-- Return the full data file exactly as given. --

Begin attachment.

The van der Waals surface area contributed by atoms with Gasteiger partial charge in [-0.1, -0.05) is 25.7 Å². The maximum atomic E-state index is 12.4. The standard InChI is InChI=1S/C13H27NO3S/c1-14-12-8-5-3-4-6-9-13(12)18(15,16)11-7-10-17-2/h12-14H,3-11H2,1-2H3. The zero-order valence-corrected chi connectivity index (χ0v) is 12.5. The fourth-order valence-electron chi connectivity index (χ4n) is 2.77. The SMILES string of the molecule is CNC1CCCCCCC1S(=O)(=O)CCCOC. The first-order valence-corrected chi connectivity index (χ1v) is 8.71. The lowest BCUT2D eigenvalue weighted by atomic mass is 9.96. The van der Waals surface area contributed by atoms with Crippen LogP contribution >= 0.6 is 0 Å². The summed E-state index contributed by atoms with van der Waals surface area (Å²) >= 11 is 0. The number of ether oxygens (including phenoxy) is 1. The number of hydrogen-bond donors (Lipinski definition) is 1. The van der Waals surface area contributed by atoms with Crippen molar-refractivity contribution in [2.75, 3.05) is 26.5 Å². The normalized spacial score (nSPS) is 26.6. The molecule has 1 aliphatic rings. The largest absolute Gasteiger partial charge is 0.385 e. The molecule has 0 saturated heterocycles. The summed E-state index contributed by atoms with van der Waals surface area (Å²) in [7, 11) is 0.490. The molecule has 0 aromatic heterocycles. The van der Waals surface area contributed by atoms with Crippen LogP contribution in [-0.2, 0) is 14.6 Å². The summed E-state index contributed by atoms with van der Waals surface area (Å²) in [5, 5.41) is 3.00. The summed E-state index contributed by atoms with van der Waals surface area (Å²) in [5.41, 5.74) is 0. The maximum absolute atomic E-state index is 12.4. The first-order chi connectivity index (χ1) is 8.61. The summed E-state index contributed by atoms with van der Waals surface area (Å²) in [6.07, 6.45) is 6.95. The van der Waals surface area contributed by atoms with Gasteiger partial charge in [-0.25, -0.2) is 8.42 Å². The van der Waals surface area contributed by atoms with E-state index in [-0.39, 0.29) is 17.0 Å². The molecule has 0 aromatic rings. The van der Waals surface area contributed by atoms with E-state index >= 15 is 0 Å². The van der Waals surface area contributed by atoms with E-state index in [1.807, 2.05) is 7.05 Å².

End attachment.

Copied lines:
The van der Waals surface area contributed by atoms with Gasteiger partial charge in [-0.1, -0.05) is 25.7 Å². The maximum atomic E-state index is 12.4. The standard InChI is InChI=1S/C13H27NO3S/c1-14-12-8-5-3-4-6-9-13(12)18(15,16)11-7-10-17-2/h12-14H,3-11H2,1-2H3. The zero-order valence-corrected chi connectivity index (χ0v) is 12.5. The fourth-order valence-electron chi connectivity index (χ4n) is 2.77. The SMILES string of the molecule is CNC1CCCCCCC1S(=O)(=O)CCCOC. The first-order valence-corrected chi connectivity index (χ1v) is 8.71. The lowest BCUT2D eigenvalue weighted by atomic mass is 9.96. The van der Waals surface area contributed by atoms with Crippen LogP contribution >= 0.6 is 0 Å². The summed E-state index contributed by atoms with van der Waals surface area (Å²) >= 11 is 0. The number of ether oxygens (including phenoxy) is 1. The number of hydrogen-bond donors (Lipinski definition) is 1. The van der Waals surface area contributed by atoms with Crippen molar-refractivity contribution in [2.75, 3.05) is 26.5 Å². The normalized spacial score (nSPS) is 26.6. The molecule has 1 aliphatic rings. The largest absolute Gasteiger partial charge is 0.385 e. The molecule has 0 saturated heterocycles. The summed E-state index contributed by atoms with van der Waals surface area (Å²) in [7, 11) is 0.490. The molecule has 0 aromatic heterocycles. The van der Waals surface area contributed by atoms with Crippen LogP contribution in [-0.2, 0) is 14.6 Å². The summed E-state index contributed by atoms with van der Waals surface area (Å²) in [5, 5.41) is 3.00. The summed E-state index contributed by atoms with van der Waals surface area (Å²) in [5.41, 5.74) is 0. The maximum absolute atomic E-state index is 12.4. The first-order chi connectivity index (χ1) is 8.61. The summed E-state index contributed by atoms with van der Waals surface area (Å²) in [6.07, 6.45) is 6.95. The van der Waals surface area contributed by atoms with Gasteiger partial charge in [-0.25, -0.2) is 8.42 Å². The van der Waals surface area contributed by atoms with E-state index in [-0.39, 0.29) is 17.0 Å². The molecule has 0 aromatic rings. The van der Waals surface area contributed by atoms with E-state index >= 15 is 0 Å². The van der Waals surface area contributed by atoms with E-state index in [1.807, 2.05) is 7.05 Å².